Will Davis

Lovic Marbury of Leesburg was a guy you don’t forget.

The son of a peanut farmer, he was a lanky, blonde Shaggy lookalike who loved country music, cold beer and Waffle House. In a world full of carbon copies, Lovic was an original. And it started early.

When he was 14, he and a buddy decided it was time for a road trip. To New Orleans. Two boys not even old enough to drive a car drove a truck to the Crescent City. The details of what happened there were a bit sketchy in everyone’s mind, especially in Lovic’s. All we know for sure is that his parents were deathly worried and very glad when police found him and helped get him back home.

I didn’t know Lovic then. We wouldn’t meet until our freshman year at the University of Georgia when we became pledge brothers in the Kappa Alpha Order.

Our class of about 30 guys took a lot of road trips together as well — mostly in the fall to see Ray Goff’s Bulldogs take an ‘L’. That seemed about to change in 1994 when our boys were beating the Crimson Tide in Tuscaloosa, and we were all screaming in Bryant-Denny Stadium. Alas, the Dogs did what they did best back then: blow a big lead. (Quit complaining about the past three years, UGA fans.) Georgia led 28-19 in the third quarter behind the arm of Eric Zeier when things went sideways, as they always did. Bama, and this was not Nick Saban’s Bama, kicked a field goal with 1:12 left to secure a 29-28 win.

Lovic went missing after the game. None of us really had secured overnight accommodations so we mostly curled up in available public spaces to sleep in Tuscaloosa. We didn’t find Lovic until the next morning when we learned that he and Jim Beam made their way into the Bear Bryant Museum and found a nice couch for a good night’s sleep. That was Lovic. Unfortunately, our circle of friends was under the mistaken impression that “Animal House” was a how-to video.

Later we were roommates in an old shanty house off Milledge Avenue in Athens. If you dropped a golf ball on the floor in the home, it would roll to one corner. The siding was made of faux brick asphalt.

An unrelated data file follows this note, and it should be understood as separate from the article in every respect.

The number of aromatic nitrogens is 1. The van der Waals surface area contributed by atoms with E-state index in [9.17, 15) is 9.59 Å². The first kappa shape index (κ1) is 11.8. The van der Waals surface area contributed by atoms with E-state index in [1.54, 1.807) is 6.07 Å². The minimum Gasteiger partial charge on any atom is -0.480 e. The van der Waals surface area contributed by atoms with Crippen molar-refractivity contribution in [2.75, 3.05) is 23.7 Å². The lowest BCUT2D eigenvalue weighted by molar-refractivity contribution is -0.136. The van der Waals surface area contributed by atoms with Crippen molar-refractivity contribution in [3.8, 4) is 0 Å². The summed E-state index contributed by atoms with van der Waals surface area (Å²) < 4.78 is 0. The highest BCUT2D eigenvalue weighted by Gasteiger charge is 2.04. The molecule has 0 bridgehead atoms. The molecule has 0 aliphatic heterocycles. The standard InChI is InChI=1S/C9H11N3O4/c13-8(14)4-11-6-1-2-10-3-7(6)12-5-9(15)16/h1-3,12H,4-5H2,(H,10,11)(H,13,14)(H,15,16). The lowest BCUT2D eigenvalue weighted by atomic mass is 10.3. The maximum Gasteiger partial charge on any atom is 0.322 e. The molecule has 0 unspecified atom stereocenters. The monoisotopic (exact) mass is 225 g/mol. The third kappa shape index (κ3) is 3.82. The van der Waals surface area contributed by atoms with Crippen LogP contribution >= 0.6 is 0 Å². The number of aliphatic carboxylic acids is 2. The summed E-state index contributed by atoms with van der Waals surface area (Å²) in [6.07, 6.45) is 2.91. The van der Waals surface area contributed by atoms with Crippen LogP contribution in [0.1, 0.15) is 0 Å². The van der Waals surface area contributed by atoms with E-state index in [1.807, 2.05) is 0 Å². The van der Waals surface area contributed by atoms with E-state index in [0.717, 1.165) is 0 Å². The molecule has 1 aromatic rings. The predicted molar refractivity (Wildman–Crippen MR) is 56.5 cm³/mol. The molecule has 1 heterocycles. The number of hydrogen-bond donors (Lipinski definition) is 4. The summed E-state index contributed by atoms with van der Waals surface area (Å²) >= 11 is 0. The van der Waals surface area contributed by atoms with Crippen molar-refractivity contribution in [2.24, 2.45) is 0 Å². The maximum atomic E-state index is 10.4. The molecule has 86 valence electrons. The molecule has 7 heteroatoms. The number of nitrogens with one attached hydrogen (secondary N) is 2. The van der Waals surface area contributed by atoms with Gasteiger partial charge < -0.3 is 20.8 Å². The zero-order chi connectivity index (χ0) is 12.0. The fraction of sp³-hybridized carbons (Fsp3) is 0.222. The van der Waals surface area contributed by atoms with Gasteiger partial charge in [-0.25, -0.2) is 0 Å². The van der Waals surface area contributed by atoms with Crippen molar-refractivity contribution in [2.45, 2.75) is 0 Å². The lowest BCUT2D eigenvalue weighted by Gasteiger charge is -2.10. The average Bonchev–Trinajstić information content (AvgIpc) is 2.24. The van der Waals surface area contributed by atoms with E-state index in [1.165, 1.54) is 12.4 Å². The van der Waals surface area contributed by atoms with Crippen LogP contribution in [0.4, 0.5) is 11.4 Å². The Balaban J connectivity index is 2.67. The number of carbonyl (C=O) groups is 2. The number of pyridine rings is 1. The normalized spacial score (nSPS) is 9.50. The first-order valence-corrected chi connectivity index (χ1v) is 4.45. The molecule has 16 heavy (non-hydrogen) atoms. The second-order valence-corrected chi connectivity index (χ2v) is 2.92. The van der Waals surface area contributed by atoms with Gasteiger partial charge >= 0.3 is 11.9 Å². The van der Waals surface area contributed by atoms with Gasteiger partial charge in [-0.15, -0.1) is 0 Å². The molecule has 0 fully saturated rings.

After a few too many wrecks and too many rendezvous with Athens-Clarke County authorities, I don’t think Lovic finished his degree and we lost touch after he went home to Leesburg. 

But after a few years, several of us started getting emails from Lovic. He had tried wearing a suit and working at the bank in Albany, but it just wasn’t working out for him. He had gotten his CDL and was going to hit the road as a truck driver, which was a pretty impressive accomplishment given his driving record. And he wrote the most amazing, hilarious journals of his experiences on the road. It put my writing to shame. 

Finally, his well-to-do parents had had enough — they told Lovic to come home or they were getting a divorce.

In recent months, many of us had re-connected on a group chat where we have deeply intellectual discussions about Georgia football and our crazy days in Athens. Lovic was in the group and often chipped in his unique, down-home wisdom. Lovic seemed like a groovy crooner, but he was well-read.

Thankfully, many of us Kappa Alpha boys have changed our ways in adult life. Some of us have found faith. Not a few of us have been to re-hab. Lovic himself had gotten married and had a boy. But he apparently still wrestled with those alcohol demons, and with family demons that had him going through a divorce. On Jan. 1, Lovic had bantered with us during the Georgia win in the Sugar Bowl. And on Jan. 2, we got the text that he had killed himself. It was devastating.

Almost every night when we were roommates, Lovic and I would get some Waffle House and watch “The David Letterman Show”. We shared an appreciation for dry wit and sarcasm. One night Lovic made the run to pick up our chicken melts and hash browns at the Five Points Waffle House. When he got back, he noted with amusement that a guy inside the restaurant had asked him: “Have you accepted Jesus Christ as your personal savior?”

I wasn’t a believer at the time and we chuckled. But I was later. And I find myself desperately hoping that at some point, Lovic made that decision too. It’s not something a lot of guys naturally talk about. But Lovic’s death is a reminder that guys all around us are battling demons, and we as Christians have the obligation to share the knowledge that there’s only one way to defeat them.